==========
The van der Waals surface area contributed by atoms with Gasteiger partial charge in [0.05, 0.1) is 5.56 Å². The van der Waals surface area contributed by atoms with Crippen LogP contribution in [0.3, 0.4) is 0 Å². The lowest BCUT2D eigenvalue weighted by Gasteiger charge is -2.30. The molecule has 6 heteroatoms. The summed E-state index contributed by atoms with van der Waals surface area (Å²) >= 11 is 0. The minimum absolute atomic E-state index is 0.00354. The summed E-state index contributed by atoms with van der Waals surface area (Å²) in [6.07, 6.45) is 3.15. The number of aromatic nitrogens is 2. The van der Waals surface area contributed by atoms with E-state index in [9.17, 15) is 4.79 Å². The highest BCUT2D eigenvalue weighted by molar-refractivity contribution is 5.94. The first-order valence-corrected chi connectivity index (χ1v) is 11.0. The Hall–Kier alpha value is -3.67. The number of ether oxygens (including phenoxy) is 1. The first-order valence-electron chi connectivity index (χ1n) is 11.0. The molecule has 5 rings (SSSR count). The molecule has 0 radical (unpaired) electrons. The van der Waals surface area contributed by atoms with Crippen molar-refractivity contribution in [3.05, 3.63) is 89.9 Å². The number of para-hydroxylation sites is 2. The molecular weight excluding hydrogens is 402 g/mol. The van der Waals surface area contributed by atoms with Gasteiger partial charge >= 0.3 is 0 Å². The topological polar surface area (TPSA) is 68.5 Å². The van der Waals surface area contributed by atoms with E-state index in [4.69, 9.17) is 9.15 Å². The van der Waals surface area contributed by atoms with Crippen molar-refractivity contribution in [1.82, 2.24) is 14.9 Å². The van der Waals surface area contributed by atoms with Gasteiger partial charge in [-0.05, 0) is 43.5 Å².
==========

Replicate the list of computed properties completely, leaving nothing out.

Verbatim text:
The van der Waals surface area contributed by atoms with Gasteiger partial charge in [0.05, 0.1) is 5.56 Å². The van der Waals surface area contributed by atoms with Crippen LogP contribution in [0.3, 0.4) is 0 Å². The lowest BCUT2D eigenvalue weighted by Gasteiger charge is -2.30. The molecule has 6 heteroatoms. The summed E-state index contributed by atoms with van der Waals surface area (Å²) >= 11 is 0. The minimum absolute atomic E-state index is 0.00354. The summed E-state index contributed by atoms with van der Waals surface area (Å²) in [6.07, 6.45) is 3.15. The number of aromatic nitrogens is 2. The van der Waals surface area contributed by atoms with E-state index in [9.17, 15) is 4.79 Å². The highest BCUT2D eigenvalue weighted by molar-refractivity contribution is 5.94. The first-order valence-corrected chi connectivity index (χ1v) is 11.0. The Hall–Kier alpha value is -3.67. The number of ether oxygens (including phenoxy) is 1. The first-order valence-electron chi connectivity index (χ1n) is 11.0. The molecule has 5 rings (SSSR count). The molecule has 0 radical (unpaired) electrons. The van der Waals surface area contributed by atoms with Crippen molar-refractivity contribution in [3.05, 3.63) is 89.9 Å². The number of para-hydroxylation sites is 2. The molecular weight excluding hydrogens is 402 g/mol. The van der Waals surface area contributed by atoms with Gasteiger partial charge >= 0.3 is 0 Å². The topological polar surface area (TPSA) is 68.5 Å². The van der Waals surface area contributed by atoms with E-state index in [4.69, 9.17) is 9.15 Å². The van der Waals surface area contributed by atoms with Crippen molar-refractivity contribution in [1.82, 2.24) is 14.9 Å². The van der Waals surface area contributed by atoms with Gasteiger partial charge in [-0.05, 0) is 43.5 Å².